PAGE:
Topeka Gov. Kathleen Sebelius urged social service advocates who rallied at the Statehouse on Wednesday to pressure legislators to put more money into programs for elderly, disabled and needy Kansans.
"You all are their bosses," Sebelius said, drawing applause from the crowd of about 250 people. "They work for you, so make sure they hear from you and they know you're paying attention."
The rally was convened by the Big Tent Coalition, an alliance of more than 80 advocacy groups that wants to eliminate waiting lists for in-home services, keep more seniors out of nursing homes, increase payments to doctors and hospitals that serve the poor and improve dental services for needy adults.
Sebelius has gained legislative agreement for a $13 million increase in the upcoming fiscal year for a program that provides in-home services to disabled and "frail" elderly Kansans.
But members of the coalition say achieving their goals would cost an additional $54 million.
"The governor has started the good work," coalition spokeswoman Shannon Jones told the crowd. "The reason we are here today is to tell our legislators that there is still unfinished business."
Sebelius said later she would continue to look for additional money to put toward the coalition's agenda.
"These, I think, are folks who have to be the top priority," Sebelius said.
But House Appropriations Committee Chairman Melvin Neufeld said Sebelius and many legislators have made education the top priority by proposing higher taxes to provide more money for schools. Neufeld, R-Ingalls, said he worries that state revenues will slump otherwise.
As for social services, Neufeld said, "There's much more likelihood that the amount we have in the current budget will have to be reduced than that it will be increased."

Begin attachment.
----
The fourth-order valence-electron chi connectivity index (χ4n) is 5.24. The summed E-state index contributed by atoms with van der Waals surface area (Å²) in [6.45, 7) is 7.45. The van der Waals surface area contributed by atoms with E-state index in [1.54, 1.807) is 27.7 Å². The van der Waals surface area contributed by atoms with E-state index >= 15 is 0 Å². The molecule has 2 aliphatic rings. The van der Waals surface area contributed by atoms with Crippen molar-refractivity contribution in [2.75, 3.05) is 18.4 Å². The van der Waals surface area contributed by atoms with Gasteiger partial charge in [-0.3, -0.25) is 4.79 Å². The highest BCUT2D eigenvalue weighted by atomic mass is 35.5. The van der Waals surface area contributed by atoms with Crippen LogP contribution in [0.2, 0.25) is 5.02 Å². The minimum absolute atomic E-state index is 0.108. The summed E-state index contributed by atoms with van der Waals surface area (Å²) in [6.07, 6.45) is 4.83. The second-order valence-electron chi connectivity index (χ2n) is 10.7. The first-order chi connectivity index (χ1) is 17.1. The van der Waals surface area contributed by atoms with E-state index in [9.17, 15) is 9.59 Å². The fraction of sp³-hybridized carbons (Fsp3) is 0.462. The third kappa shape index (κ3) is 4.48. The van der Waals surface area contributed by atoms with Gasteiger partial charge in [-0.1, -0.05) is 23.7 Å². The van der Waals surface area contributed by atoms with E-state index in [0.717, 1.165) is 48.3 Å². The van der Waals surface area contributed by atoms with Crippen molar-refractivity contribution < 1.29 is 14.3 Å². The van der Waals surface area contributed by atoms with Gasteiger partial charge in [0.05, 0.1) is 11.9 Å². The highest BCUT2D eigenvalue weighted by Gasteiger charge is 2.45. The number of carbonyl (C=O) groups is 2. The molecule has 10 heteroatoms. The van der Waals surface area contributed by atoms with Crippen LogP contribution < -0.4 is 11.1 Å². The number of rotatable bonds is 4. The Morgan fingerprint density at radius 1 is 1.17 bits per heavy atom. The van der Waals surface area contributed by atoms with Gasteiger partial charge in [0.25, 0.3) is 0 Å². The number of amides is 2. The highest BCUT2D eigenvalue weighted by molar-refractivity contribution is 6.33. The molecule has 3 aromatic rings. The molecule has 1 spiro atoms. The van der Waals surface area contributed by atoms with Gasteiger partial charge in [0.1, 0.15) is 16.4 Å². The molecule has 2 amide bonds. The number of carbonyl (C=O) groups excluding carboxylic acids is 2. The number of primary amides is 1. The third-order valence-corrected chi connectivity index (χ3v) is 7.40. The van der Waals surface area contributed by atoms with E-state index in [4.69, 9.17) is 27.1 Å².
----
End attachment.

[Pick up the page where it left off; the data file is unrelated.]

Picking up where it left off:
The coalition said that even with the extra money Sebelius proposed, hundreds of disabled and elderly Kansans still will wait for in-home services.
Zach Coble, a 19-year-old University of Kansas student, said rallies are valuable even if legislators add only a little extra money to the budget in response.
"Every year we gain a little bit, that'll make the job easier" in the future, said Coble, who has cerebral palsy.
The Department of Social and Rehabilitation Services would receive $801 million in general state revenue -- an increase of $93 million -- next year under the compromise budget drafted by House and Senate negotiators.
But much of the increase will go toward the rising cost of providing health care to the poor and to covering expenses currently funded by a one-time receipt of $40 million under the Federal Budget Relief Act.
The Legislature is expected to debate the $10.2 billion compromise budget before its annual spring recess begins Friday. Legislators will consider one final budget bill when they reconvene on April 28 to wrap up the year's business.
For more on this story, pick up a copy of Thursday's Journal-World.